- Answers don't need to be given for everything, some mystery is good (and may give rise to inspiration to other ms ideas) Nothing is ever answered fully in the real world
- There doesn't have to be a reason behind a character's every action, merely a clear motivation (which are, in fact, two different things)
- Nothing has to be tied into a pretty, neat, sparkly bow, it only has to be plausible and make sense, having enough of a conclusion to be realistic and satisfying for the reader
- Not every character has to be beautiful and perfect and well-rounded. Rarely does someone in the real world fit into a nice, patterned geometric shape with bright pretty colors
- Actions/trials/crisis can be simple to the reader, it only has to feel big and earth-shattering to the character that it's happening TO
- Everyone needs an ally--someone to balance them out, give them encouragement, and act as a slight comic relief at times (in my opinion and in my stories, anyway—the comic relief part)
- People don't always take the simplest, most straight-forward route out of a difficult situation
- But then again, they usually do. Just not always
- Some questions can't be answered and some answers aren't known. By anybody (see point 1)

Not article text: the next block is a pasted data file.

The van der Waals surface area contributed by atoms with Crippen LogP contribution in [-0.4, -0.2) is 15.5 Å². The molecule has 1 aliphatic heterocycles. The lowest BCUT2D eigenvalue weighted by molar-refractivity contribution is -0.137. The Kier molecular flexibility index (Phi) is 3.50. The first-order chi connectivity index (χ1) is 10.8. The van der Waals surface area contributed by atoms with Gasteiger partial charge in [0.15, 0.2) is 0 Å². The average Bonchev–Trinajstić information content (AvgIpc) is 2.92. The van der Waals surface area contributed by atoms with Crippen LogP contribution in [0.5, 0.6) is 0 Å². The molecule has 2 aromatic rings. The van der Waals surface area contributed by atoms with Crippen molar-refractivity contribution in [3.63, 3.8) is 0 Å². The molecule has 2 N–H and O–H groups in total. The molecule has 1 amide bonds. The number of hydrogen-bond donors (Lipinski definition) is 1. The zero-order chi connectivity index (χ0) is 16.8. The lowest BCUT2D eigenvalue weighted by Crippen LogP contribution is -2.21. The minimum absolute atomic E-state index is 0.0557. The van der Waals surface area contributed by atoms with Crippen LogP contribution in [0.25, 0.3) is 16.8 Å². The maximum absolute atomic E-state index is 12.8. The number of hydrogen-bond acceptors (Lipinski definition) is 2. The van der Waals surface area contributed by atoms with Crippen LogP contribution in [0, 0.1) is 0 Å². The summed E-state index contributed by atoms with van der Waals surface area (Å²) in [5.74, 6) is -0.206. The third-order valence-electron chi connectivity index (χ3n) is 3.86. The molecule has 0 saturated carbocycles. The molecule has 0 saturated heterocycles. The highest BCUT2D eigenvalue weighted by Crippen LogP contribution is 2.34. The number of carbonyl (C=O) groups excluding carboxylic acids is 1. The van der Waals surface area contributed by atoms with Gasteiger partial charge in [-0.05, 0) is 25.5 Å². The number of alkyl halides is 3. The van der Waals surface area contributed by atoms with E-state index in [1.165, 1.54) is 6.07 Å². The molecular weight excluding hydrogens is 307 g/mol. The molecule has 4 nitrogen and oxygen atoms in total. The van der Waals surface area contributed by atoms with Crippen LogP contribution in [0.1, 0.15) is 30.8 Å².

- Characters need flaws/shortcomings/insecurities and they need to feel real and relatable to your readers. They need issues to overcome, making them stronger and changing them for the better in the end (P.S. – the outcomes that make them stronger, don't always have to be happy. Again, real life.)
- You, as a writer, need to be able to laugh and roll your eyes and criticize your own work. If you can't look at a really bad piece of writing and say to yourself, "This is horrible!" and then laugh, you won't be able to see how you can make it amazing.
- That being said, you, as a writer, also need to look at your work and be able to cheer, puff out your chest, and admit to yourself that, "Damn, that really is GOOD."
- It's okay to get depressed every once in a while after getting dozens and dozens of rejections from agents and/or publishers. Just park your butt on the couch, grab a gallon of your favorite Coldstone or Blue Bunny ice cream and watch a marathon of Supernatural, seasons 1-6. Just make sure you get over it when you reach the bottom of your ice cream bucket(s) and the credits roll on episode 126, ready to start fresh in the morning.
Tuesday, September 20, 2011
Some things I’ve discovered along the way in the world of writing
Tags On Writing